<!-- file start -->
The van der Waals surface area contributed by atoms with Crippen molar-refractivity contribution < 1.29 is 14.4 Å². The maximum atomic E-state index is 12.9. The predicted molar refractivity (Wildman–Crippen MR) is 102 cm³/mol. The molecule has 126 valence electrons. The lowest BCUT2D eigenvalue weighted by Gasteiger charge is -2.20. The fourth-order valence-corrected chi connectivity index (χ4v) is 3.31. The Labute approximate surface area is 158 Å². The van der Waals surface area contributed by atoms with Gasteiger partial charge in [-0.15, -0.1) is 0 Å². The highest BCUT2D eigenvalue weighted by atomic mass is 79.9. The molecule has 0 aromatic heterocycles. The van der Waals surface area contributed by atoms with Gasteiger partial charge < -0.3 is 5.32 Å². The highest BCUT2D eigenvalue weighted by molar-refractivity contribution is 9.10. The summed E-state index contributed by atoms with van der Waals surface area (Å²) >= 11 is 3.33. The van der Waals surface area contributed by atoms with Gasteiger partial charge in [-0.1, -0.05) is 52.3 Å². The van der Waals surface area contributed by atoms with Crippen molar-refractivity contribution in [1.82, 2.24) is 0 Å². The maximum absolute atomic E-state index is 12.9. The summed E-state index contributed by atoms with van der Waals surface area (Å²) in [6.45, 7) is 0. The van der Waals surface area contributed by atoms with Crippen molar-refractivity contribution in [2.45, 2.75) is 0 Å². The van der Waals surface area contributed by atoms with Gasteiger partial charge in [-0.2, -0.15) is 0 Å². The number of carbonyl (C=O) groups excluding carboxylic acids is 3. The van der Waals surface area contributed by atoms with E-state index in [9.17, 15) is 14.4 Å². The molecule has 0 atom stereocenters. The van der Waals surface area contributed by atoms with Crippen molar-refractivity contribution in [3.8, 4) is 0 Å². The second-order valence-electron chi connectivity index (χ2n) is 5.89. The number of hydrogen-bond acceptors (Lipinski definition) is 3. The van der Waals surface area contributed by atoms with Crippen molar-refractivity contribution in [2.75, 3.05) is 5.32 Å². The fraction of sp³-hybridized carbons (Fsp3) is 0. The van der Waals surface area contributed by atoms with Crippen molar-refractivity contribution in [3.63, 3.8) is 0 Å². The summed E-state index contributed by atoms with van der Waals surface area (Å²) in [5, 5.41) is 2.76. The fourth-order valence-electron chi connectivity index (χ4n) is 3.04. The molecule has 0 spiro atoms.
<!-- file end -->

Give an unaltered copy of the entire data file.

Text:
The van der Waals surface area contributed by atoms with Crippen molar-refractivity contribution < 1.29 is 14.4 Å². The maximum atomic E-state index is 12.9. The predicted molar refractivity (Wildman–Crippen MR) is 102 cm³/mol. The molecule has 126 valence electrons. The lowest BCUT2D eigenvalue weighted by Gasteiger charge is -2.20. The fourth-order valence-corrected chi connectivity index (χ4v) is 3.31. The Labute approximate surface area is 158 Å². The van der Waals surface area contributed by atoms with Gasteiger partial charge in [-0.15, -0.1) is 0 Å². The highest BCUT2D eigenvalue weighted by atomic mass is 79.9. The molecule has 0 aromatic heterocycles. The van der Waals surface area contributed by atoms with Gasteiger partial charge < -0.3 is 5.32 Å². The highest BCUT2D eigenvalue weighted by molar-refractivity contribution is 9.10. The summed E-state index contributed by atoms with van der Waals surface area (Å²) >= 11 is 3.33. The van der Waals surface area contributed by atoms with Gasteiger partial charge in [-0.1, -0.05) is 52.3 Å². The van der Waals surface area contributed by atoms with Crippen molar-refractivity contribution in [1.82, 2.24) is 0 Å². The maximum absolute atomic E-state index is 12.9. The summed E-state index contributed by atoms with van der Waals surface area (Å²) in [6.45, 7) is 0. The van der Waals surface area contributed by atoms with Crippen molar-refractivity contribution in [2.45, 2.75) is 0 Å². The van der Waals surface area contributed by atoms with Gasteiger partial charge in [-0.2, -0.15) is 0 Å². The number of carbonyl (C=O) groups excluding carboxylic acids is 3. The van der Waals surface area contributed by atoms with E-state index in [9.17, 15) is 14.4 Å². The molecule has 0 atom stereocenters. The van der Waals surface area contributed by atoms with Crippen molar-refractivity contribution in [3.8, 4) is 0 Å². The second-order valence-electron chi connectivity index (χ2n) is 5.89. The number of hydrogen-bond acceptors (Lipinski definition) is 3. The van der Waals surface area contributed by atoms with Crippen molar-refractivity contribution in [2.75, 3.05) is 5.32 Å². The fraction of sp³-hybridized carbons (Fsp3) is 0. The van der Waals surface area contributed by atoms with Crippen molar-refractivity contribution in [3.63, 3.8) is 0 Å². The summed E-state index contributed by atoms with van der Waals surface area (Å²) in [5, 5.41) is 2.76. The fourth-order valence-electron chi connectivity index (χ4n) is 3.04. The molecule has 0 spiro atoms.